Francis’ report of the subsequent Freedom to Speak Up Review two years later was a disappointment. His report was weak on accountability. Francis made excuses for managers who had been guilty of misconduct. He referred to “retribution” which implied motives of revenge as opposed to the accountability that most whistleblowers seek. 7
In total reversal of his original position that sanctions would be a robust deterrent, he claimed that sanctions would actually result in greater cover up. 8
The last point is a substantially flawed argument on a number of grounds. For example, Francis produced no evidence that punishment for deliberate wrongdoing (cover ups in this context) would increase wrongdoing.
Just culture and patient safety
Contrary to Francis’ claims, there is evidence that a just culture which supports workers, prioritises safety, helps workers by remedying systems weaknesses, does not blame workers for errors of good faith that anyone in the same circumstances might make, but does hold people accountable for recklessness, negligence and other deliberate wrongdoing, creates psychological safety and promotes learning and safer practices. 9
Secondly, it is perverse that Francis acknowledged that whistleblower suppression is “serious misconduct” 10, but suggested that sanctions are undesirable. This is especially so when Francis went to the effort of recommending that whistleblowers should be held to account for the far lesser sin of raising concerns in an insufficiently tactful or otherwise inappropriate manner. 11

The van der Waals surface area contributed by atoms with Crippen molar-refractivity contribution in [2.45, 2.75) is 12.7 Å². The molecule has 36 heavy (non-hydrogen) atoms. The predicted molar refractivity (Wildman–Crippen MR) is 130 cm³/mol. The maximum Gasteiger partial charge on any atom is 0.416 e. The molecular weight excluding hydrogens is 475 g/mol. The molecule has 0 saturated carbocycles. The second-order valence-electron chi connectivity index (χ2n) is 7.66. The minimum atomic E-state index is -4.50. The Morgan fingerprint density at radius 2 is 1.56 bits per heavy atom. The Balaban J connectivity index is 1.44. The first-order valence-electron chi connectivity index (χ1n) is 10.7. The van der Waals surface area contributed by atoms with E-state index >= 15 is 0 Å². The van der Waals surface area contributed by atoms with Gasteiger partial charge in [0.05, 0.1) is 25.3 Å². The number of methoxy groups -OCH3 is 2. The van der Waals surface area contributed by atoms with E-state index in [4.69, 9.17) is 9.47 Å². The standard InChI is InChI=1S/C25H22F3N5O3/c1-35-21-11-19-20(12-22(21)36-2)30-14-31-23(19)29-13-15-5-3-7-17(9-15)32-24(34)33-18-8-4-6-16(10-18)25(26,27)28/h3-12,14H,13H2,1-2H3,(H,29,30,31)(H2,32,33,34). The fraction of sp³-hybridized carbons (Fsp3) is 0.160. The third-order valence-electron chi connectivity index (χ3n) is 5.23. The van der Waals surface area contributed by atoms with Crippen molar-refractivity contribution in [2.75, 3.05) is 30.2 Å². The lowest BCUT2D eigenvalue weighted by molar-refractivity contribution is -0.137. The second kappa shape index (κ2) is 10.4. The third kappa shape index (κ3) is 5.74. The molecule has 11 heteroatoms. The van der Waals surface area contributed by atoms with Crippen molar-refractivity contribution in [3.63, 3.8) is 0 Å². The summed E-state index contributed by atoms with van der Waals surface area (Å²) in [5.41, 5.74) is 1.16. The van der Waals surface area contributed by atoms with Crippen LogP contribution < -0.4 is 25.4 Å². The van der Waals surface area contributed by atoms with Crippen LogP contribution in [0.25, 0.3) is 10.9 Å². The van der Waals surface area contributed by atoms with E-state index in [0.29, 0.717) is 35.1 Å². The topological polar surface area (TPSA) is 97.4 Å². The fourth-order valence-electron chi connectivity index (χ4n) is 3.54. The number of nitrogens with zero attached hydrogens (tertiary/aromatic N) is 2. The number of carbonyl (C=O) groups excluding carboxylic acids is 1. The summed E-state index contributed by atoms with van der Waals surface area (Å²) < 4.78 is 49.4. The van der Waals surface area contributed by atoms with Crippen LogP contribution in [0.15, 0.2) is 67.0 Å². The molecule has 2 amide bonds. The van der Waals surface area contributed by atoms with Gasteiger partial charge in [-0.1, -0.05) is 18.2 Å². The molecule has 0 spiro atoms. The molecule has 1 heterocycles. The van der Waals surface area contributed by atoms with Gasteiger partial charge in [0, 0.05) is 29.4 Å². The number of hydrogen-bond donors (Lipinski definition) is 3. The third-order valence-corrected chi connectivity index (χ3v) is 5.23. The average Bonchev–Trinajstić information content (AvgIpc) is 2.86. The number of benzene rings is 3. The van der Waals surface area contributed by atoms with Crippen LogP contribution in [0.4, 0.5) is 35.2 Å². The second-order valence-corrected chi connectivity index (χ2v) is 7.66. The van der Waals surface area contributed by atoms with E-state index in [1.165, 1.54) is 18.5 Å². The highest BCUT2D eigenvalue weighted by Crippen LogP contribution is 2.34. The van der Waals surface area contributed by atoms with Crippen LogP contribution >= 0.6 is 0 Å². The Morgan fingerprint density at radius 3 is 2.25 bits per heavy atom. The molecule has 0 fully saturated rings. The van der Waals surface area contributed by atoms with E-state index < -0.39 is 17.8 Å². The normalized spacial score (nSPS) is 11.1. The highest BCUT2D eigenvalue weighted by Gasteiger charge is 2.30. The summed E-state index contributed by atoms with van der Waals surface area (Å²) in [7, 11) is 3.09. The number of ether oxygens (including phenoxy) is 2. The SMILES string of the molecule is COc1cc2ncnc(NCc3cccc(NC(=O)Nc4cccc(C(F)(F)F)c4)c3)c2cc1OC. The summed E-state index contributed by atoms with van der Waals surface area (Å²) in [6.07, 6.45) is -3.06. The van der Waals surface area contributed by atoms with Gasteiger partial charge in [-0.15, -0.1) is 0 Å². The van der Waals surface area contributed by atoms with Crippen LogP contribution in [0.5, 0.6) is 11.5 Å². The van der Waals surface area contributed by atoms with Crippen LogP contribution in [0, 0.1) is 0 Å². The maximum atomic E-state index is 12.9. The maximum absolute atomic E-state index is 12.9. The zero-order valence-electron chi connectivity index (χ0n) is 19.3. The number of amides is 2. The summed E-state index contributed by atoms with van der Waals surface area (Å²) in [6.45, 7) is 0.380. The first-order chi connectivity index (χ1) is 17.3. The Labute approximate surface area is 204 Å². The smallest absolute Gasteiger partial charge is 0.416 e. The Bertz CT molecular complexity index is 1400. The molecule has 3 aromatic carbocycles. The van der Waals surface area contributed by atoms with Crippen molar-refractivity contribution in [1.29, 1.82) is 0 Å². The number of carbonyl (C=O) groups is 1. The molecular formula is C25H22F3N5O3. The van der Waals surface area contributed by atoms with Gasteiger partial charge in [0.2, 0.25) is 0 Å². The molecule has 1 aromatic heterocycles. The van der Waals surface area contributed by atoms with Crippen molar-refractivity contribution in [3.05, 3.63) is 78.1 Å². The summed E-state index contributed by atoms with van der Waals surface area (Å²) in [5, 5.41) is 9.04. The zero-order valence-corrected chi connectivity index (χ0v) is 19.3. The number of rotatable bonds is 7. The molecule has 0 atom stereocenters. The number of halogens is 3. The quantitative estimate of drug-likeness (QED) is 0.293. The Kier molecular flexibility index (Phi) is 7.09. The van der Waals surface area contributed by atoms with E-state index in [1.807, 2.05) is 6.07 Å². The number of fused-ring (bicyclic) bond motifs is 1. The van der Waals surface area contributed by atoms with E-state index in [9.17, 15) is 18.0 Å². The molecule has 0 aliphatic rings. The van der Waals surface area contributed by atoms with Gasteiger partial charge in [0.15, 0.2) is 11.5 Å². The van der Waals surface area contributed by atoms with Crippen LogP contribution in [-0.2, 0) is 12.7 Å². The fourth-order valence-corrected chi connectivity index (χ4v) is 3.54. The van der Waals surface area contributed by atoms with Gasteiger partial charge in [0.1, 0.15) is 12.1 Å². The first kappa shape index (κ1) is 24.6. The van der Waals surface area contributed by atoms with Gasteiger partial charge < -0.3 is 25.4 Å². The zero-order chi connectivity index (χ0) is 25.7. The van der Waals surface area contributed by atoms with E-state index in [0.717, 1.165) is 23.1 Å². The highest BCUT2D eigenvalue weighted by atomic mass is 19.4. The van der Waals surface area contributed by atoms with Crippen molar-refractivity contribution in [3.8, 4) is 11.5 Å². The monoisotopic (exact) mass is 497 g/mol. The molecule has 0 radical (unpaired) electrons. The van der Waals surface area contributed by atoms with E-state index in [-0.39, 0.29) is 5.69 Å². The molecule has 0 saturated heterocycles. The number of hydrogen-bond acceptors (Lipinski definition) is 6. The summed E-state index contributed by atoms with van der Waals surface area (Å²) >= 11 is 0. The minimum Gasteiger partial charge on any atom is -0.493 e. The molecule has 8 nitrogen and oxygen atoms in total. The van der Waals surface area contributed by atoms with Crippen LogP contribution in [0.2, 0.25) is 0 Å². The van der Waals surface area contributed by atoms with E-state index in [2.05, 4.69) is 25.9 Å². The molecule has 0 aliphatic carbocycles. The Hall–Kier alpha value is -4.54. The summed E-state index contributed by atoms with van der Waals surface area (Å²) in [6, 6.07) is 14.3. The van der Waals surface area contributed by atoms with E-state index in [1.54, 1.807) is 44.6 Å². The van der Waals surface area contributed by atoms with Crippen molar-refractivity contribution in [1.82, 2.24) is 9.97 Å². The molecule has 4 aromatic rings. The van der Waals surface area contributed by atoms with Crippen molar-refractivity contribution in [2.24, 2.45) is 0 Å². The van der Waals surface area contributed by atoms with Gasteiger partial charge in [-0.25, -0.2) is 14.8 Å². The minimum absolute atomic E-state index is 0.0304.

Serious misconduct is a clearly punishable matter by any standard NHS disciplinary policy.
If having acknowledged acts of whistleblower suppression and reprisal as serious misconduct, the NHS does not apply sanctions, this would cement discrimination against whistleblowers and seriously trivialise acts of suppression and reprisal. It would be the opposite of just culture.
Failure to sanction misconduct against whistleblowers sends a chilling message to other staff. The evidence is that staff do not always report safety concerns if they believe that they will suffer repercussions, or that nothing will be done about their concerns. 12
In other words, it is impunity and lack of sanctions that helps to perpetuate the cycle of cover up and bullying.
NHS organisations that are complacent and dismiss concerns, or seek to villify and scapegoat those who raise concerns have worse mortality outcomes. 13
Sanctions for whistleblower suppression and reprisal are arguably an important part of Safeguarding patients, and promoting staff welfare.
The law has a communicative aspect and it functions as an important barometer of social values. If the public good is to be valued over self-interest and cover ups, there is also an argument for communicating distaste for whistleblower reprisal through better legislation. Wisely drafted and used, Law can be a pivotal component of changing culture and behaviour.
Although the criminology evidence base varies depending on context, and some sources conflict, there is overall empirical evidence that sanctions against criminal wrongdoing have a general deterrent effect, especially if punishment is certain, swift and fair. 14 15
In 2014, a statutory regulatory mechanism was introduced in the NHS for removing unfit senior managers: CQC Regulation 5 Fit and Proper Persons (FPPR). Robert Francis suggested in February 2015 that this should be the route for holding those who victimised whistleblowers to account. In November 2016, after delays and repeatedly poor performance by the Care Quality Commission, Francis admitted that FPPR was not working and that managerial regulation should be considered. 16 This implied that he accepted a more effective and enforceable system of accountability and sanctions was needed.